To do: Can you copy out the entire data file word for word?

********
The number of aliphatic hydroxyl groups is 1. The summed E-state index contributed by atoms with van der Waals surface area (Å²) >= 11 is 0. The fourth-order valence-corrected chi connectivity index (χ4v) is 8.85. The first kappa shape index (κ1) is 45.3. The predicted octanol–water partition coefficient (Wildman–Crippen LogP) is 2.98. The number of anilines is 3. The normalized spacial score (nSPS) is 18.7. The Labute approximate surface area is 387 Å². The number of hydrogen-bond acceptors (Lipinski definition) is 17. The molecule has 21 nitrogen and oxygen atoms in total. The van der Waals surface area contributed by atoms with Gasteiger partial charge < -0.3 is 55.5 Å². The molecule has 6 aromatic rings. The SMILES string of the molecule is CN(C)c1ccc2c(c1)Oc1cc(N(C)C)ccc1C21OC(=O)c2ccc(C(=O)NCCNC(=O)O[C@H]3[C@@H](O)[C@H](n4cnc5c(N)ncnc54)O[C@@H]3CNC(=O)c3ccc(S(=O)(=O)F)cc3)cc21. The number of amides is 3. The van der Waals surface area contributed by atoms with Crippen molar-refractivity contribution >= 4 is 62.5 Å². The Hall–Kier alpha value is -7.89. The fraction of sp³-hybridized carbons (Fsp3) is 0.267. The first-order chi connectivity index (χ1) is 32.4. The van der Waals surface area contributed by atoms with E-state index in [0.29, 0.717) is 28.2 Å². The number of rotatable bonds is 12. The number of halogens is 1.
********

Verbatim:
The number of aliphatic hydroxyl groups is 1. The summed E-state index contributed by atoms with van der Waals surface area (Å²) >= 11 is 0. The fourth-order valence-corrected chi connectivity index (χ4v) is 8.85. The first kappa shape index (κ1) is 45.3. The predicted octanol–water partition coefficient (Wildman–Crippen LogP) is 2.98. The number of anilines is 3. The normalized spacial score (nSPS) is 18.7. The Labute approximate surface area is 387 Å². The number of hydrogen-bond acceptors (Lipinski definition) is 17. The molecule has 21 nitrogen and oxygen atoms in total. The van der Waals surface area contributed by atoms with Gasteiger partial charge < -0.3 is 55.5 Å². The molecule has 6 aromatic rings. The SMILES string of the molecule is CN(C)c1ccc2c(c1)Oc1cc(N(C)C)ccc1C21OC(=O)c2ccc(C(=O)NCCNC(=O)O[C@H]3[C@@H](O)[C@H](n4cnc5c(N)ncnc54)O[C@@H]3CNC(=O)c3ccc(S(=O)(=O)F)cc3)cc21. The number of amides is 3. The van der Waals surface area contributed by atoms with Crippen molar-refractivity contribution >= 4 is 62.5 Å². The Hall–Kier alpha value is -7.89. The fraction of sp³-hybridized carbons (Fsp3) is 0.267. The first-order chi connectivity index (χ1) is 32.4. The van der Waals surface area contributed by atoms with E-state index in [0.29, 0.717) is 28.2 Å². The number of rotatable bonds is 12. The number of halogens is 1.